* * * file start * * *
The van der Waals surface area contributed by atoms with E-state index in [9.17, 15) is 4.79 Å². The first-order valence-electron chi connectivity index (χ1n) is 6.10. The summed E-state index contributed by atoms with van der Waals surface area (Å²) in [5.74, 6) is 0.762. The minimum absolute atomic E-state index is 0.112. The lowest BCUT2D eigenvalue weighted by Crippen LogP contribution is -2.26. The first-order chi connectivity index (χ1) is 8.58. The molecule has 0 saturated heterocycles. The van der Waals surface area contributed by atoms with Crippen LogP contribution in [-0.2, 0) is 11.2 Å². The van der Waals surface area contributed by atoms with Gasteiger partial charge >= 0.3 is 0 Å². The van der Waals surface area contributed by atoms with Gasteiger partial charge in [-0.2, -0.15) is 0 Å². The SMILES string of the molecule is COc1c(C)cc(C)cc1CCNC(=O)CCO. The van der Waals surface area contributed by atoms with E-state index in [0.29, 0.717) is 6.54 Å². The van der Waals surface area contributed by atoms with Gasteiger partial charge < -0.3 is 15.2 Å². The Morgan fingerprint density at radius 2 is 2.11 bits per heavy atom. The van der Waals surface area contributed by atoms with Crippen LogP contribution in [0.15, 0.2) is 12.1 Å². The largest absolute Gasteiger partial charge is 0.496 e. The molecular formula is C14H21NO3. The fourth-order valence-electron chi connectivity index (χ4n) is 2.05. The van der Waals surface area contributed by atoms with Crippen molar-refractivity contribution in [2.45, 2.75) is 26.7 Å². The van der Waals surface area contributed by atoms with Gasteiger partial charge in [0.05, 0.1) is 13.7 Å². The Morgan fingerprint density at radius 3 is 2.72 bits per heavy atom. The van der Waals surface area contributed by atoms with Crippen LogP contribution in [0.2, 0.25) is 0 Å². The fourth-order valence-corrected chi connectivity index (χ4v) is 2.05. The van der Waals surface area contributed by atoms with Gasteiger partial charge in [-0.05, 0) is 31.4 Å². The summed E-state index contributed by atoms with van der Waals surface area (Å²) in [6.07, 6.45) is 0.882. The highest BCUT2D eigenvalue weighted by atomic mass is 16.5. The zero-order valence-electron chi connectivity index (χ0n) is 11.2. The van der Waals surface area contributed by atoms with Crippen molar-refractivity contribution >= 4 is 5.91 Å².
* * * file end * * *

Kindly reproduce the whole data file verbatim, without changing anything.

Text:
The van der Waals surface area contributed by atoms with E-state index in [9.17, 15) is 4.79 Å². The first-order valence-electron chi connectivity index (χ1n) is 6.10. The summed E-state index contributed by atoms with van der Waals surface area (Å²) in [5.74, 6) is 0.762. The minimum absolute atomic E-state index is 0.112. The lowest BCUT2D eigenvalue weighted by Crippen LogP contribution is -2.26. The first-order chi connectivity index (χ1) is 8.58. The molecule has 0 saturated heterocycles. The van der Waals surface area contributed by atoms with Crippen LogP contribution in [-0.2, 0) is 11.2 Å². The van der Waals surface area contributed by atoms with Gasteiger partial charge >= 0.3 is 0 Å². The van der Waals surface area contributed by atoms with Gasteiger partial charge in [-0.2, -0.15) is 0 Å². The SMILES string of the molecule is COc1c(C)cc(C)cc1CCNC(=O)CCO. The van der Waals surface area contributed by atoms with E-state index in [0.29, 0.717) is 6.54 Å². The van der Waals surface area contributed by atoms with Gasteiger partial charge < -0.3 is 15.2 Å². The Morgan fingerprint density at radius 2 is 2.11 bits per heavy atom. The van der Waals surface area contributed by atoms with Crippen LogP contribution in [0.15, 0.2) is 12.1 Å². The largest absolute Gasteiger partial charge is 0.496 e. The molecular formula is C14H21NO3. The fourth-order valence-electron chi connectivity index (χ4n) is 2.05. The van der Waals surface area contributed by atoms with Crippen molar-refractivity contribution in [2.45, 2.75) is 26.7 Å². The van der Waals surface area contributed by atoms with Gasteiger partial charge in [0.05, 0.1) is 13.7 Å². The Morgan fingerprint density at radius 3 is 2.72 bits per heavy atom. The van der Waals surface area contributed by atoms with Crippen LogP contribution in [0.2, 0.25) is 0 Å². The fourth-order valence-corrected chi connectivity index (χ4v) is 2.05. The van der Waals surface area contributed by atoms with Gasteiger partial charge in [-0.05, 0) is 31.4 Å². The summed E-state index contributed by atoms with van der Waals surface area (Å²) in [6.07, 6.45) is 0.882. The highest BCUT2D eigenvalue weighted by atomic mass is 16.5. The zero-order valence-electron chi connectivity index (χ0n) is 11.2. The van der Waals surface area contributed by atoms with Crippen molar-refractivity contribution >= 4 is 5.91 Å².